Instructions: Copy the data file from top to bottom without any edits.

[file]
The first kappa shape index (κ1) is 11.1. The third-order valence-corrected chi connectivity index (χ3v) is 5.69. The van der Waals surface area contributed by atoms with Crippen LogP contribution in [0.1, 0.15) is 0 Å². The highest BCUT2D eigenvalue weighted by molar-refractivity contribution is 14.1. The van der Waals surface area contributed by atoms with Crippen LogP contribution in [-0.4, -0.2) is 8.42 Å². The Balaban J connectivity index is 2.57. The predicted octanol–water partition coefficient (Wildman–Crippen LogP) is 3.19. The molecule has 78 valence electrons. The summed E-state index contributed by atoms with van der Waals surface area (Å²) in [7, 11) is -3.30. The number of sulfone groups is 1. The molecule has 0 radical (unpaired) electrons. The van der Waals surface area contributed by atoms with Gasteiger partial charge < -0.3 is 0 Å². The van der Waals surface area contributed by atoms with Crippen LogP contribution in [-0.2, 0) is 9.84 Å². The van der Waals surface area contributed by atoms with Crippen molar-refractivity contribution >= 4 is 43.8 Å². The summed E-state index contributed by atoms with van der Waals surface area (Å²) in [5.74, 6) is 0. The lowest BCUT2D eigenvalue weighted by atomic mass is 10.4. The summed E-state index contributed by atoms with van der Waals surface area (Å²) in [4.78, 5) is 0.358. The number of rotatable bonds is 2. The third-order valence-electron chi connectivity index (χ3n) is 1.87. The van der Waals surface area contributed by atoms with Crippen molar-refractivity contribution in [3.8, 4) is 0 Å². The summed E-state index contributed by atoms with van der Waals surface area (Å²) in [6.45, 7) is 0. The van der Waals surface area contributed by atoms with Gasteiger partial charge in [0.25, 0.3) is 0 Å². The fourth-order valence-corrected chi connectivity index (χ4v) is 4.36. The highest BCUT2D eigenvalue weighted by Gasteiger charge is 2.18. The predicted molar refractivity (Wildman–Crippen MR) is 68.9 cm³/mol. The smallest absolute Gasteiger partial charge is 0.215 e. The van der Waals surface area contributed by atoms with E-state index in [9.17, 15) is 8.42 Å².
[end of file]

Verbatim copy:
The first kappa shape index (κ1) is 11.1. The third-order valence-corrected chi connectivity index (χ3v) is 5.69. The van der Waals surface area contributed by atoms with Crippen LogP contribution in [0.1, 0.15) is 0 Å². The highest BCUT2D eigenvalue weighted by molar-refractivity contribution is 14.1. The van der Waals surface area contributed by atoms with Crippen LogP contribution in [-0.4, -0.2) is 8.42 Å². The Balaban J connectivity index is 2.57. The predicted octanol–water partition coefficient (Wildman–Crippen LogP) is 3.19. The molecule has 78 valence electrons. The summed E-state index contributed by atoms with van der Waals surface area (Å²) in [7, 11) is -3.30. The number of sulfone groups is 1. The molecule has 0 radical (unpaired) electrons. The van der Waals surface area contributed by atoms with Gasteiger partial charge < -0.3 is 0 Å². The van der Waals surface area contributed by atoms with Crippen LogP contribution in [-0.2, 0) is 9.84 Å². The van der Waals surface area contributed by atoms with Crippen molar-refractivity contribution >= 4 is 43.8 Å². The summed E-state index contributed by atoms with van der Waals surface area (Å²) in [5.74, 6) is 0. The lowest BCUT2D eigenvalue weighted by atomic mass is 10.4. The summed E-state index contributed by atoms with van der Waals surface area (Å²) in [4.78, 5) is 0.358. The number of rotatable bonds is 2. The third-order valence-electron chi connectivity index (χ3n) is 1.87. The van der Waals surface area contributed by atoms with Crippen molar-refractivity contribution in [3.8, 4) is 0 Å². The summed E-state index contributed by atoms with van der Waals surface area (Å²) in [6.45, 7) is 0. The van der Waals surface area contributed by atoms with Gasteiger partial charge in [0.25, 0.3) is 0 Å². The fourth-order valence-corrected chi connectivity index (χ4v) is 4.36. The highest BCUT2D eigenvalue weighted by Gasteiger charge is 2.18. The predicted molar refractivity (Wildman–Crippen MR) is 68.9 cm³/mol. The smallest absolute Gasteiger partial charge is 0.215 e. The van der Waals surface area contributed by atoms with E-state index in [9.17, 15) is 8.42 Å².